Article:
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Excellent posting. Hope lots of people see this as I've see some near fiascos.

Some anchorages are rocky and the only way to get the anchor to hold is to not swing so it can unhook. Keep some tension on it with the shore line and there won't be any trouble.

I have a single screw but my wife, FM, does the shore bit.

We tried the reverse one time, long ago, and the anchor was holding fine untill I went ashore. Maybe I didn't wait long enough or let out enough line but I thought it was set and had been for several minutes. The anchor had other ideas so it was a scramble. So now FM does the shore bit.

I too leave the engine in reverse to minimize swinging about.

Our minor modification

My line is in three pieces of 200' each with a carabine in the braided eye. One eye each end. Flaked out on the back deck so feeding is easy.

Yellow so others can see it.

FM goes ashore with the carabiner end and wraps the line about the tree/rock and snaps the carabiner on the standing part of the line and returns to the boat. No fighting with the line on the way back.

I then go back with another piece with FM feeding the line out, from the opposite side of boat, and she will cleat her end with slack when I get to the tree. I usually attach the new piece to the carabine hook before releasing from the standing part and then we are done. A bit more work maybe but once the boat is secured with even the one piece it's is not going anywhere and we will adjust to suit.

No, I have not done the shore tie single handed. I've thought about it but haven't done it.
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Old 08-29-2013, 04:01 PM   #7
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Single screw boat.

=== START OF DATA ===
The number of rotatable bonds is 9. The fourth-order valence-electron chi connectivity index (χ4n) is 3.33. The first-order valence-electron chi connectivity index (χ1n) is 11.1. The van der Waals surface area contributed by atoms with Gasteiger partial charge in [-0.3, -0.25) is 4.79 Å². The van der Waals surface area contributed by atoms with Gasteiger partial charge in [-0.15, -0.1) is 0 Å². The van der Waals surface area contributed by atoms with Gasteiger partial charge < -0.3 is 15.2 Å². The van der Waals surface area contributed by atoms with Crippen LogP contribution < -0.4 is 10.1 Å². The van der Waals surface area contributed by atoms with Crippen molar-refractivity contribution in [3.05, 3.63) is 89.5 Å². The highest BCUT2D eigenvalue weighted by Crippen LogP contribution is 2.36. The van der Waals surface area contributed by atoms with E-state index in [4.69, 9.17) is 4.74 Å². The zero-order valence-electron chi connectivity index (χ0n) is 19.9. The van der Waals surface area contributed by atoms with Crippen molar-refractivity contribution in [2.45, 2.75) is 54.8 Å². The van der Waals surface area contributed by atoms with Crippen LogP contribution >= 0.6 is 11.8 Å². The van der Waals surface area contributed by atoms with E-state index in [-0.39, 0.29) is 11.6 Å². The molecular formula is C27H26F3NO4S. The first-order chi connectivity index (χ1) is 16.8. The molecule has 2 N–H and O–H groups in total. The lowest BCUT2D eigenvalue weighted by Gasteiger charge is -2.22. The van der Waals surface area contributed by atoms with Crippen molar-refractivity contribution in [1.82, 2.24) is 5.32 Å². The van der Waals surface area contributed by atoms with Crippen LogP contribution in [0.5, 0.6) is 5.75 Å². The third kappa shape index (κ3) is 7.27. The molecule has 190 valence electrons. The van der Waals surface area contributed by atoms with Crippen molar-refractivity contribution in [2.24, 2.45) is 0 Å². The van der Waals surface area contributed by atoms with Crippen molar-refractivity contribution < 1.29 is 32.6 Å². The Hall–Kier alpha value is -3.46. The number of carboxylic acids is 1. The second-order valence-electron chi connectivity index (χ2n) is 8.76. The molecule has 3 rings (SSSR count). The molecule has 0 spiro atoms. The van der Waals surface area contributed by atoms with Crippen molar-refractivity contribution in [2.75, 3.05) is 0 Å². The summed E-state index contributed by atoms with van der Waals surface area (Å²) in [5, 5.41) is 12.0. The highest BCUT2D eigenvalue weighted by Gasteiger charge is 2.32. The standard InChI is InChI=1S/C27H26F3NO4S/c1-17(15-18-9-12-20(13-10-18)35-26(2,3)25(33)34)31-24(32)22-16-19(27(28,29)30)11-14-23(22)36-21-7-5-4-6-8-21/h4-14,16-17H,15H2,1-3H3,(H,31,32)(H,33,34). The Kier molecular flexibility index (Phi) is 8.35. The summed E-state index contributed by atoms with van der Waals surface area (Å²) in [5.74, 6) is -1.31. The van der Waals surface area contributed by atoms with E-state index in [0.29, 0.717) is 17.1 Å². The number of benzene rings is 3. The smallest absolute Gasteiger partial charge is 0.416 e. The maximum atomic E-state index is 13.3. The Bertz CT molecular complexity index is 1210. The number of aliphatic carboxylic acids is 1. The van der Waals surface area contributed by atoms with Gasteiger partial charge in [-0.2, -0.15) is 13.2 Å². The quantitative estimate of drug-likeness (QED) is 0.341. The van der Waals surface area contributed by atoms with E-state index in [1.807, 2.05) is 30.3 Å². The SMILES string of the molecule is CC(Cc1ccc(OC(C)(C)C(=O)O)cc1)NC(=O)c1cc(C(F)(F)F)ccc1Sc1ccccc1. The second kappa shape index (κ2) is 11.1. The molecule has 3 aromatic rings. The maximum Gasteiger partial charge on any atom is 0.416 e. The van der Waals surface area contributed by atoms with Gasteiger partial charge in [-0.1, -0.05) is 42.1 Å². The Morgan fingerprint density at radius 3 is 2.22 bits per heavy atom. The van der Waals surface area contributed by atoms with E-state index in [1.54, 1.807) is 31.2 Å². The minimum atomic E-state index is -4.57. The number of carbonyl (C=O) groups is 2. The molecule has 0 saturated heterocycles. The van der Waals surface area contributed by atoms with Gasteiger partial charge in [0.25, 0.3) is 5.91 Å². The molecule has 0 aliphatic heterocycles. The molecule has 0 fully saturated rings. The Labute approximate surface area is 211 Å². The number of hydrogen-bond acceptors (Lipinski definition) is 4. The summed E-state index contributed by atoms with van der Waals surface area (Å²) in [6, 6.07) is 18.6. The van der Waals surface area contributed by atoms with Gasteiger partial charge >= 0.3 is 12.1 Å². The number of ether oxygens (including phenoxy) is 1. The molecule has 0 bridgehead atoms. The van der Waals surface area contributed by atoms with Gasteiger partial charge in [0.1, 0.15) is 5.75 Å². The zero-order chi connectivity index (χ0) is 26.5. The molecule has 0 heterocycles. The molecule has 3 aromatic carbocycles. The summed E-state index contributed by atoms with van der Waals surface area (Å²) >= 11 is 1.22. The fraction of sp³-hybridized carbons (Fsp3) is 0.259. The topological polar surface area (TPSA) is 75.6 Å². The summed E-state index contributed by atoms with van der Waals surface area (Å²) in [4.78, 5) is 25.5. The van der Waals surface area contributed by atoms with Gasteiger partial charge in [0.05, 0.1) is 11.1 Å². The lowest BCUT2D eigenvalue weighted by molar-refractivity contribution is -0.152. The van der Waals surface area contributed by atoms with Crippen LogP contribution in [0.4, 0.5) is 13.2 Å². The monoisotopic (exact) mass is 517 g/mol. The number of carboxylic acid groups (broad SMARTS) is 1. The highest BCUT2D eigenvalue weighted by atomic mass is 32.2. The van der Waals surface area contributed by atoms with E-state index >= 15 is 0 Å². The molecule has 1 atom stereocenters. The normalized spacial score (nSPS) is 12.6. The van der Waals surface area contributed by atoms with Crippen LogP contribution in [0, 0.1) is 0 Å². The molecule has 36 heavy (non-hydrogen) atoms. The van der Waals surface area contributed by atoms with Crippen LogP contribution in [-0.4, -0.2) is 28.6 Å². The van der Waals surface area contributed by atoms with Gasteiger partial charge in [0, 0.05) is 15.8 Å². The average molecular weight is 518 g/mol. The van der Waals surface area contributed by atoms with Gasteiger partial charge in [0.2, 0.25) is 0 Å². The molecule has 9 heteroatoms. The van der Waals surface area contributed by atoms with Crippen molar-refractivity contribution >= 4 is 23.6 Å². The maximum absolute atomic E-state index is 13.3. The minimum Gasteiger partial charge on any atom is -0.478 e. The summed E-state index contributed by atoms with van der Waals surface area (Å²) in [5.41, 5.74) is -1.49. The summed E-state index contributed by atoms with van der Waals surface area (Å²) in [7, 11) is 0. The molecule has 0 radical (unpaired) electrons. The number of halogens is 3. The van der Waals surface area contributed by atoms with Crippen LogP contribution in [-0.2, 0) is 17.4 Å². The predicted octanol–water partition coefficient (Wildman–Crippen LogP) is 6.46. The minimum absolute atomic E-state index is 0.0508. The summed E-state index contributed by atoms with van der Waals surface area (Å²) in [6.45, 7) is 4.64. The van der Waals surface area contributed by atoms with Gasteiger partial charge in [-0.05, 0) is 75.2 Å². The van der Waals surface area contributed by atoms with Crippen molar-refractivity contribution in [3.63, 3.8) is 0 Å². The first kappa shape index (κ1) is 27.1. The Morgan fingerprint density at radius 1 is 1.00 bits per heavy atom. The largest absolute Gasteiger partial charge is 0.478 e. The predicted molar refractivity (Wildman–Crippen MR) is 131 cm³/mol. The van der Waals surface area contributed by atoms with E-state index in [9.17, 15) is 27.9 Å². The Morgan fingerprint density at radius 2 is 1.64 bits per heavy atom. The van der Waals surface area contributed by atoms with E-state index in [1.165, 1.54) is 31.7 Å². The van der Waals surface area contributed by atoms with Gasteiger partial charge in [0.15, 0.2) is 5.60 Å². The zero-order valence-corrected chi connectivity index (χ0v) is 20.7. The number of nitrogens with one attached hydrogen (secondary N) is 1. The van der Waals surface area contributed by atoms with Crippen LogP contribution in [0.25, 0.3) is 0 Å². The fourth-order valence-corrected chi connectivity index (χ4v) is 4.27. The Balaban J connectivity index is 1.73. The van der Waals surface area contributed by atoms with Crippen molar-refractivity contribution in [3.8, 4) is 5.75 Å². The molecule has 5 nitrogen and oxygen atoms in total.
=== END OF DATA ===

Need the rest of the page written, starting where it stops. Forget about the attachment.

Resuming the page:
I will put a stern line ashore when ever I can. I always sleep better.

Generally:
1. Set the anchor first. Try to get 3:1 or better scope, .
2. Dinghy is already down and being towed, so it is just a matter of hopping in and grabbing the stern line and head to the beach.
3. This season we switched to a Poly/nylon webbing for the stern line. I keep 300' on a hose reel.
4. Drive the dinghy to the beach while holding the stern tie. Beach the dinghy.
5. The Admirial will control the line coming off the reel. I will loop the line around the tree or other anchor point and tie a bowline far enough out to be in the water at low tide.
6. have the admiral pull up the slack.

The entire procedure usually takes just a few minutes. Once in awhile it may take 6 or 7 if I can't get to the tree easily.


When I am ready to leave after starting the big boat, I will pull myself by hand in the dinghy along the line to the knot. The Admiral will slack the line at the boat and I will untie the knot. She then can reel me back to the boat. No need to even start the dinghy motor for that.

When we are anchoring around an area, we will typically tow the dinghy behind us.
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Old 08-29-2013, 05:02 PM   #8
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Great post!! Thanks for sharing
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Old 08-29-2013, 07:53 PM   #9
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I have no interest in getting into discussions on the active board anymore, but this thread needs an addendum that more should see than I can PM.

Regarding stern tying, we have our own procedure that is somewhat different than those already described and that works extremely well regardless of current or wind. But one thing anyone who stern ties in the PNW and BC, regardless of the method used, should be aware of if they aren't already is not to run the line around a live tree unless you have no other choice. Particularly an arbutus (madrona). (photo)

A line run around a live tree can damage the bark, particularly if the line is doubled and hauled back aboard the boat from the boat. It can take very little damage to the bark to kill a tree or weaken it.

There have been a number of articles over the last few years here and in BC about the plight of the arbutus in the PNW and BC. Their health is failing in a number of areas and more and more are dying. There are a number of reasons for this. One of them, as improbable as it may seem, is the loss of trees near the water in bays and anchorages where boaters are running stern lines around them.

While a line around a tree with pressure on it can damage bark, the real damage comes when the boater departs and hauls the bitter end of the line back around the tree and back to the boat. It is this sawing action, which can occur with a line or a strap, that does the most damage.